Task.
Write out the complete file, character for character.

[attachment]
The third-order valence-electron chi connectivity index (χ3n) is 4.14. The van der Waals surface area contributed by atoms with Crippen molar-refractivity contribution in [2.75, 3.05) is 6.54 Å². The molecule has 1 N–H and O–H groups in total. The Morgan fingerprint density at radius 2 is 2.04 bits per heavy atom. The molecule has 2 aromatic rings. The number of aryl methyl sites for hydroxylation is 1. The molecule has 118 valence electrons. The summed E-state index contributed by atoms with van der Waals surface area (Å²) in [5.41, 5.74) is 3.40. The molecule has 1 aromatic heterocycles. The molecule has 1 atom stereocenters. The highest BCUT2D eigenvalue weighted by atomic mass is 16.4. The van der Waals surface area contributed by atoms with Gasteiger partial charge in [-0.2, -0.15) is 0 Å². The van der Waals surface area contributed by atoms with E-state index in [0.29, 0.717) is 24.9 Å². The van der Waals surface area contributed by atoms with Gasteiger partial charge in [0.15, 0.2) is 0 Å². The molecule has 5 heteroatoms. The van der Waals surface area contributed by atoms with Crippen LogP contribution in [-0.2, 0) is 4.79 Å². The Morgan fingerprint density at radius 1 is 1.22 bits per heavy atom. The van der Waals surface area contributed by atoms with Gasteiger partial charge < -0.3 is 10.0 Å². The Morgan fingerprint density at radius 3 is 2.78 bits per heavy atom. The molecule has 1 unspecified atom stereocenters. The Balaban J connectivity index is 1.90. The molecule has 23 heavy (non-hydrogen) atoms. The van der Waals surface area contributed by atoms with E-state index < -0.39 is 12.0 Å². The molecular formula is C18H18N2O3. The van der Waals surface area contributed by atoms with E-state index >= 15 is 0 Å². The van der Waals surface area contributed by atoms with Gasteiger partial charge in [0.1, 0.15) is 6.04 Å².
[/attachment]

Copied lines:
The third-order valence-electron chi connectivity index (χ3n) is 4.14. The van der Waals surface area contributed by atoms with Crippen molar-refractivity contribution in [2.75, 3.05) is 6.54 Å². The molecule has 1 N–H and O–H groups in total. The Morgan fingerprint density at radius 2 is 2.04 bits per heavy atom. The molecule has 2 aromatic rings. The number of aryl methyl sites for hydroxylation is 1. The molecule has 118 valence electrons. The summed E-state index contributed by atoms with van der Waals surface area (Å²) in [5.41, 5.74) is 3.40. The molecule has 1 aromatic heterocycles. The molecule has 1 atom stereocenters. The highest BCUT2D eigenvalue weighted by atomic mass is 16.4. The van der Waals surface area contributed by atoms with Gasteiger partial charge in [-0.2, -0.15) is 0 Å². The van der Waals surface area contributed by atoms with E-state index in [0.29, 0.717) is 24.9 Å². The van der Waals surface area contributed by atoms with Gasteiger partial charge in [0.15, 0.2) is 0 Å². The molecule has 5 heteroatoms. The van der Waals surface area contributed by atoms with Crippen LogP contribution in [-0.2, 0) is 4.79 Å². The Morgan fingerprint density at radius 1 is 1.22 bits per heavy atom. The van der Waals surface area contributed by atoms with Gasteiger partial charge < -0.3 is 10.0 Å². The Morgan fingerprint density at radius 3 is 2.78 bits per heavy atom. The molecule has 1 unspecified atom stereocenters. The Balaban J connectivity index is 1.90. The molecule has 23 heavy (non-hydrogen) atoms. The van der Waals surface area contributed by atoms with E-state index < -0.39 is 12.0 Å². The molecular formula is C18H18N2O3. The van der Waals surface area contributed by atoms with E-state index >= 15 is 0 Å². The van der Waals surface area contributed by atoms with Gasteiger partial charge in [0.1, 0.15) is 6.04 Å².